Fastow, Enron's former finance chief, pleaded guilty in January to running schemes and partnerships to hide Enron debt and inflate company profits while funneling millions of dollars to himself. Fastow is the government's most high-profile cooperating witness — and the object of Lay's scorn.

"It looks like Fastow was the mastermind of all of it," Lay said. "And again, he apparently did a pretty good job of selecting those he wanted involved in it. But we're more likely to think there was bad activity going on very close to him than anywhere else in the company."

Enron's collapse led a series of corporate scandals that prompted Congress to pass sweeping reforms of securities laws. Thousands of Enron's workers lost their jobs, and the stock fell from a high of $90 in August 2000 to just pennies, wiping out many workers' retirement savings.

"This was probably the first time I had an officer — a very senior officer — working for me that indeed was doing something illegal, and was in fact stealing from the company," Lay said.

Lay wouldn't comment on or criticize other former executives facing charges — including Skilling and former accounting chief Richard Causey — who have pleaded innocent to fraud, conspiracy and insider trading charges. Lay says they, like him, are innocent until proven guilty.

In the corner of his office sits a framed photo reminiscent of his former political clout. In it, Lay stands between former President George Bush and his wife, Barbara, and the trio is laughing.

Lay and his wife, Linda, gave nearly $800,000 to Republicans and about $86,000 to Democrats from 1989 to 2001, according to the Center for Responsive Politics, a political fundraising watchdog group.

President Bush received more than $550,000 from Enron, its employees and their relatives during his political career — the most from any source. More than 250 members of Congress from both parties also received Enron contributions, though three-fourths of the nearly $5.8 million given to candidates since 1989 went to Republicans.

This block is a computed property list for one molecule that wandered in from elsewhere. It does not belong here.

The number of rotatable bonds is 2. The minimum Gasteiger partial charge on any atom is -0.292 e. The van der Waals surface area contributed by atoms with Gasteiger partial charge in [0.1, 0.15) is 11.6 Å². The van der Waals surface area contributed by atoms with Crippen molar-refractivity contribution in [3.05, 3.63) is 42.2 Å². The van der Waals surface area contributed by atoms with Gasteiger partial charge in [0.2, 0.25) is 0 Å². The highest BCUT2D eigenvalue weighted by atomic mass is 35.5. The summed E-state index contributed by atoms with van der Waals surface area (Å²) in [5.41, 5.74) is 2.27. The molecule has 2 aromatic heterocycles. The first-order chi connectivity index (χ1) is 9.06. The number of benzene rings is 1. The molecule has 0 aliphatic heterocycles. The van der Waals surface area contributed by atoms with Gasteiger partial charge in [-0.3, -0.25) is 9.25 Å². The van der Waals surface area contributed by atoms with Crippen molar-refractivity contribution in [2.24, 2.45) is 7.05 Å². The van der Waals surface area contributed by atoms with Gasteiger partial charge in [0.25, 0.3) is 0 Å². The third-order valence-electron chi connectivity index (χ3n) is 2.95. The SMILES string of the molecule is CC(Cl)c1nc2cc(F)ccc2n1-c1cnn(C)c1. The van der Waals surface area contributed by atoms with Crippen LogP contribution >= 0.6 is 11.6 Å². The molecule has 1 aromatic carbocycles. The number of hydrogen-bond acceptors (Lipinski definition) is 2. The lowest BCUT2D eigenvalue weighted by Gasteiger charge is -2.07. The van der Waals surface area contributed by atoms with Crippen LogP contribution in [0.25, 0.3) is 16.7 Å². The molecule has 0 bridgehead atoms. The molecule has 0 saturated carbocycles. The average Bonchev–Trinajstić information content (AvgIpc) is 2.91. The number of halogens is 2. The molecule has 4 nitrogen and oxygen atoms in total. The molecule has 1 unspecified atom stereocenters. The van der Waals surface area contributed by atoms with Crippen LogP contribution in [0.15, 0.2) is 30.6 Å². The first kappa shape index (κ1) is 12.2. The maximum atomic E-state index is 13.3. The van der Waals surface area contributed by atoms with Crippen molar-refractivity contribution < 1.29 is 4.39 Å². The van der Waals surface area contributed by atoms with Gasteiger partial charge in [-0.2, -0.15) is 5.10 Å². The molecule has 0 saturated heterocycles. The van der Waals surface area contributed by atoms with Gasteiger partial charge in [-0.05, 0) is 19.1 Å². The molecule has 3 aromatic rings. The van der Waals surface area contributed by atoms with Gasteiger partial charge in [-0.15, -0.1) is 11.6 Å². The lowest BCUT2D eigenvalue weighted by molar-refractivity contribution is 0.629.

Lay also donated $100,000 to Bush's inaugural gala.

"Clearly I and many people at Enron were strong supporters of President Bush (news - web sites), both when he ran for governor and when he ran for president," Lay said. "I think we had a fairly strong relationship. Was I his best friend? No, I wasn't his best friend or somebody that ... he might more likely call for day-to-day advice or whatever."

Lay did call a close Bush friend, Commerce Secretary Don Evans, and then-Treasury Secretary Paul O'Neill in the weeks leading up to Enron's bankruptcy. He said he didn't ask them to bail Enron out of its ever-growing crisis — and neither offered to do so — but "if they would have volunteered, I probably wouldn't have necessarily spurned it either."

Lay remains free on a $500,000 bond while he awaits trial. He says his and his wife's $400 million net worth has dwindled to less than $20 million, and most of that is earmarked for legal fees. If convicted on all counts, Lay could receive up to 175 years in prison plus fines possibly totaling more than $5.7 million.

He hedged when asked if he may be bankrupt by the time his criminal case and countless lawsuits are resolved.

"It's impossible to predict from day to day what the next day will hold," he said. "I certainly never expected to be indicted and certainly my legal team and I believe there's no reason I should have been."